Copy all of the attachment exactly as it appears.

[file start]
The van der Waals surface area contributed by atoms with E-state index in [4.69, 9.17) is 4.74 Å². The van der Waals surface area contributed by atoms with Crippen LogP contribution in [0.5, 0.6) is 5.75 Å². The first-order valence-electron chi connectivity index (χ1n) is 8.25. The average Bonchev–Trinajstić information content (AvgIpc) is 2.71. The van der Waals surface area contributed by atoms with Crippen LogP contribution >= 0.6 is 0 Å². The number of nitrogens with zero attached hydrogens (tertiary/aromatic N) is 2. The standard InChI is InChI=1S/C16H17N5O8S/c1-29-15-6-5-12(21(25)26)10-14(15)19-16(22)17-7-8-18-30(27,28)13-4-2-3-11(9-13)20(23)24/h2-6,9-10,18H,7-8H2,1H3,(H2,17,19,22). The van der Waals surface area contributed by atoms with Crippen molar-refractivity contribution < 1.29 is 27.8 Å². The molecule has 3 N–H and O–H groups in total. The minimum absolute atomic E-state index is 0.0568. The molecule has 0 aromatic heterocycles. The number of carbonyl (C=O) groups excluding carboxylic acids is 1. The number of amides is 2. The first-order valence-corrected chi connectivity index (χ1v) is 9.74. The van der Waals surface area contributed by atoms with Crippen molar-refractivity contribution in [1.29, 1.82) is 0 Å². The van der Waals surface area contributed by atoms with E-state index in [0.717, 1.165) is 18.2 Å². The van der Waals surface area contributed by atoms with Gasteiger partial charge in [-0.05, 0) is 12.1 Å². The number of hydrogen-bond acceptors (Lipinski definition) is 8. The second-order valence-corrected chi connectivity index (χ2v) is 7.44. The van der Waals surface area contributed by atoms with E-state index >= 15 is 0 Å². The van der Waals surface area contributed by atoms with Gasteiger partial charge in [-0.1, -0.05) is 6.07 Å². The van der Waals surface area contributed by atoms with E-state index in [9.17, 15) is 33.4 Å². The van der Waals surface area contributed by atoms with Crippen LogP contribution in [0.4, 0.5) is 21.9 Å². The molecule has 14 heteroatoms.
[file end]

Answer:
The van der Waals surface area contributed by atoms with E-state index in [4.69, 9.17) is 4.74 Å². The van der Waals surface area contributed by atoms with Crippen LogP contribution in [0.5, 0.6) is 5.75 Å². The first-order valence-electron chi connectivity index (χ1n) is 8.25. The average Bonchev–Trinajstić information content (AvgIpc) is 2.71. The van der Waals surface area contributed by atoms with Crippen LogP contribution >= 0.6 is 0 Å². The number of nitrogens with zero attached hydrogens (tertiary/aromatic N) is 2. The standard InChI is InChI=1S/C16H17N5O8S/c1-29-15-6-5-12(21(25)26)10-14(15)19-16(22)17-7-8-18-30(27,28)13-4-2-3-11(9-13)20(23)24/h2-6,9-10,18H,7-8H2,1H3,(H2,17,19,22). The van der Waals surface area contributed by atoms with Crippen molar-refractivity contribution < 1.29 is 27.8 Å². The molecule has 3 N–H and O–H groups in total. The minimum absolute atomic E-state index is 0.0568. The molecule has 0 aromatic heterocycles. The number of carbonyl (C=O) groups excluding carboxylic acids is 1. The number of amides is 2. The first-order valence-corrected chi connectivity index (χ1v) is 9.74. The van der Waals surface area contributed by atoms with Crippen molar-refractivity contribution in [1.29, 1.82) is 0 Å². The van der Waals surface area contributed by atoms with E-state index in [0.717, 1.165) is 18.2 Å². The van der Waals surface area contributed by atoms with Gasteiger partial charge in [-0.05, 0) is 12.1 Å². The number of hydrogen-bond acceptors (Lipinski definition) is 8. The second-order valence-corrected chi connectivity index (χ2v) is 7.44. The van der Waals surface area contributed by atoms with E-state index >= 15 is 0 Å². The van der Waals surface area contributed by atoms with Gasteiger partial charge in [-0.1, -0.05) is 6.07 Å². The van der Waals surface area contributed by atoms with E-state index in [9.17, 15) is 33.4 Å². The van der Waals surface area contributed by atoms with Crippen LogP contribution in [0.4, 0.5) is 21.9 Å². The molecule has 14 heteroatoms.